James C. Patterson, Ph.D.
Assistant Professor, Department of Chemistry

Areas of focus: Computational Inorganic Chemistry, Computational Biophysics


Visit James' Lab

Contact Information
CHEM 256
(205) 975-9146
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My research uses computational methods to study the reaction mechanisms of metalloenzymes and the dynamics of membrane-associated proteins. The main goal of my research is to elucidate the underlying chemical and biophysical causes of age- and stress-related diseases.

Computational Inorganic Chemistry

Cupins are a class of proteins that are found in every kingdom of life and have a wide range of functions. Cysteine dioxygenase (CDO) belongs to this superfamily of proteins, and it catalyzes the conversion of cysteine to cysteine sulfinic acid. This is the first step in cysteine catabolism, which has implications for neurodegenerative disorders like Alzheimer's, Parkinson's diseases and ALS.

Crystal structures for mouse, rat and human CDO are known. Although   there are small structural differences in each, there are significant differences in the three proposed reaction mechanisms for how they function. These mechanisms were based on crystallographic and chemical intuition. My research uses density functional calculations to study these reaction mechanisms with the goal of identifying which reactive intermediates are energetically accessible, and which reaction pathways are most favorable.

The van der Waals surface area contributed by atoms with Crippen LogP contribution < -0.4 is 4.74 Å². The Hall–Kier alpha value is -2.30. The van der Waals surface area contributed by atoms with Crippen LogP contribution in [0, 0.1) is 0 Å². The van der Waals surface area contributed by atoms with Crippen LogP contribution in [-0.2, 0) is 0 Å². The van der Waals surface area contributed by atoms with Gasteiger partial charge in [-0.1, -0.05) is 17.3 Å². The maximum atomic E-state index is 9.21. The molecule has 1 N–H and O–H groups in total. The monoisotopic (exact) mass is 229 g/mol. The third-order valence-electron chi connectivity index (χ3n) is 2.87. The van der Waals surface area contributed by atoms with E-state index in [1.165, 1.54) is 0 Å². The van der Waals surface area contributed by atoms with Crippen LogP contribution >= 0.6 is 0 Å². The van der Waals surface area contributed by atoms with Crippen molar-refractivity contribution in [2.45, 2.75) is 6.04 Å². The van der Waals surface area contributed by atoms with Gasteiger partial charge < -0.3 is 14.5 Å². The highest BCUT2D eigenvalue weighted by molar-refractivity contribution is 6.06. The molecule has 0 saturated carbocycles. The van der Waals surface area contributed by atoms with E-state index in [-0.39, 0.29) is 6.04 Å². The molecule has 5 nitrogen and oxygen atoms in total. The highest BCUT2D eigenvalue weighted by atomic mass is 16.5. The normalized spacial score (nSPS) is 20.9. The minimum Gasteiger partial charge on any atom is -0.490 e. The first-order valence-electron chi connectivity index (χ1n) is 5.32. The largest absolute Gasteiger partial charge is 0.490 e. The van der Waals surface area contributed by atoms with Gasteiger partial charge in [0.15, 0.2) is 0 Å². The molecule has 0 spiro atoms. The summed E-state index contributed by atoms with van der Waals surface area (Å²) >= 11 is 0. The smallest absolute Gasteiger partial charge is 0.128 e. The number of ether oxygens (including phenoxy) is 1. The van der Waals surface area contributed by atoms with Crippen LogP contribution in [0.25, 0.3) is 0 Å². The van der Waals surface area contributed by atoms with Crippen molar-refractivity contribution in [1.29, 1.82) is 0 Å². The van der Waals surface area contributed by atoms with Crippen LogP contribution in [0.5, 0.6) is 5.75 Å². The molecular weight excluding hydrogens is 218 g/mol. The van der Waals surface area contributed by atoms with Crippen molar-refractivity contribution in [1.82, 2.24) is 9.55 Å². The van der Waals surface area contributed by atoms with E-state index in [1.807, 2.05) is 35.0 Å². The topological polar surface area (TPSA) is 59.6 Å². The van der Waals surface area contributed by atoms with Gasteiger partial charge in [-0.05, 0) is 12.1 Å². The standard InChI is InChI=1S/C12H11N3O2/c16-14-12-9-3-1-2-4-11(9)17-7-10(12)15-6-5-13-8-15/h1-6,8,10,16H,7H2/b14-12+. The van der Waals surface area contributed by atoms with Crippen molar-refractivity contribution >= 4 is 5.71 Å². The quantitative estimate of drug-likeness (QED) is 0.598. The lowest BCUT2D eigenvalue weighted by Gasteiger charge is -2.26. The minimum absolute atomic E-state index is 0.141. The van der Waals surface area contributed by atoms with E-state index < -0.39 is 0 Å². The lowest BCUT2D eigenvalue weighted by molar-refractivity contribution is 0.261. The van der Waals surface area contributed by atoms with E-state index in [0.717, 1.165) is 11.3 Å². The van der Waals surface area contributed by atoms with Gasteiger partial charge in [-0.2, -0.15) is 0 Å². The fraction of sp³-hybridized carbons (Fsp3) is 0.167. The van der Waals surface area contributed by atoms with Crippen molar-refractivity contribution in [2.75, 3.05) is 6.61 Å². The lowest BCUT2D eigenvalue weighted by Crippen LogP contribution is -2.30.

Computational Biophysics

Alpha synuclein is a soluble presynaptic protein that has been found in the abnormal protein depositions of Lewy bodies and senile plaques of Parkinson’s and Alzheimer’s diseases, respectively. The aggregation (or oligomerization) of this protein are believed to play a critical role in the pathology of Parkinson's disease, but the mechanism by which this occurs is not well understood. 

Several researchers have suggested that transition metals play an important role in the pathogenesis of idiopathic Parkinson's disease.  While much critical experimental research continues in this area, very few computational studies have attempted to study á-synuclein dynamics.  My research combines molecular dynamics simulations and density functional theory calculations to study the dynamics of á-synuclein oligomerization, particularly in the presence of transition metals.


Dr. Patterson received his BA in chemistry from Carleton College in 1997; and went on to complete his Ph. D. degree in chemistry from the University of California in Santa Barbara in 2004.  He completed his Post-doctoral fellowship at UAB in from 2004-2007 with Dr. Jere Segrest while studying apolipoproteins.